This essay analyzes the engagement of Arab feminist activisms online, most notably during the citizen revolutions in Tunisia and Egypt, and, specifically, women’s use of online social networking to aid social change. Building on research examining how Arab activists and activist organizations, including feminist organizations, mobilize, produce knowledge, and develop and share resources online and, in particular, drawing from research on Arab activisms and social media this study aims to understand how online activist discourses function, both locally and globally. To do so, we utilize a schema of information production and consumption devised to analyze activist engagement and citizen journalism, particularly the negotiation of communication messages by various agents through multiple stages of transmission and dissemination (Newsom, Lengel, & Cassara, C, 2011). We look at the ideal of local knowledge as it is transformed into global knowledge, and how the messages are open to manipulation and bias through the various stages of mediation and gatekeeping cited in the framework. Through the application of this framework, we can see how gendered messages are constructed, essentialized, reconstructed, and made invisible by the consumer media system.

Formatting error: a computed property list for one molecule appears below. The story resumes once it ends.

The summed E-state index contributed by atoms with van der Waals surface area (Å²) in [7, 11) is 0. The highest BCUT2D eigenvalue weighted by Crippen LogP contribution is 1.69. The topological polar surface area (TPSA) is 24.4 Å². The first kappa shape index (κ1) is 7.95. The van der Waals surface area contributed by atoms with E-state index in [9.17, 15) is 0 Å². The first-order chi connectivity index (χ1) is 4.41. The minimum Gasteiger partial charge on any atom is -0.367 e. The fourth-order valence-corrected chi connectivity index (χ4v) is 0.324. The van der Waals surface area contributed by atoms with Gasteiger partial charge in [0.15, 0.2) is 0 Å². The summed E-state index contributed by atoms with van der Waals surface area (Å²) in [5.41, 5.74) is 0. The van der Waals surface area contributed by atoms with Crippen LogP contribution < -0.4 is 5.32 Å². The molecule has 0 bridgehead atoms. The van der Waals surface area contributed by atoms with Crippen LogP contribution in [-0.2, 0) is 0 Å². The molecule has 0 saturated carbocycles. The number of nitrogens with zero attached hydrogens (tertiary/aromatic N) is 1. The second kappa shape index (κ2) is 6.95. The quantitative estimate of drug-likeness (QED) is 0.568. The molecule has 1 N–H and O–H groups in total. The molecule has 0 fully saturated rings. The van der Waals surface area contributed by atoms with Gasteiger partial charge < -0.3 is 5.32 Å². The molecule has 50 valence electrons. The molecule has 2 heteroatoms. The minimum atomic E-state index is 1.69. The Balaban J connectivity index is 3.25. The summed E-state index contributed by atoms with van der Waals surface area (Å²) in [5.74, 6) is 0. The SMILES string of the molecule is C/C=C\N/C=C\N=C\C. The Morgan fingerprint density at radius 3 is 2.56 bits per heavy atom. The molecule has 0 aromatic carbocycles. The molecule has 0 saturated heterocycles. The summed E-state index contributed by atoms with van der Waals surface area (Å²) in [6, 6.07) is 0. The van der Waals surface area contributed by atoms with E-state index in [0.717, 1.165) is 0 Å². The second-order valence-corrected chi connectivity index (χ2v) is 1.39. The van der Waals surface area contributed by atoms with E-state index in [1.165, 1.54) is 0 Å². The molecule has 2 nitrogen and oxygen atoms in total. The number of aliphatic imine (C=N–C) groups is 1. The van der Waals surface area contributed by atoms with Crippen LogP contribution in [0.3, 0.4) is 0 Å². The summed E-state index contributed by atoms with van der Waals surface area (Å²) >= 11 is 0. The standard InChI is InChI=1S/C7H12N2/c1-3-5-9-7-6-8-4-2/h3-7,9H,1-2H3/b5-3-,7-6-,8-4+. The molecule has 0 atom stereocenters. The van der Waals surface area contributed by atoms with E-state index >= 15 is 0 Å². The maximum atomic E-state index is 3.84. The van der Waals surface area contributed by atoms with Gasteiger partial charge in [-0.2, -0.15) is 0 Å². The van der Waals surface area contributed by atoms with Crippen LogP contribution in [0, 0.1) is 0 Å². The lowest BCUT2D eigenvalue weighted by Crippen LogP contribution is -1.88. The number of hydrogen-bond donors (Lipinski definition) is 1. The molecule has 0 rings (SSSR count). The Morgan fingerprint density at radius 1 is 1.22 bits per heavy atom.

Newsom, Victoria A. and Lengel, Lara
Arab Women, Social Media, and the Arab Spring: Applying the framework of digital reflexivity to analyze gender and online activism.
Journal of International Women's Studies, 13(5), 31-45.
Available at: http://vc.bridgew.edu/jiws/vol13/iss5/5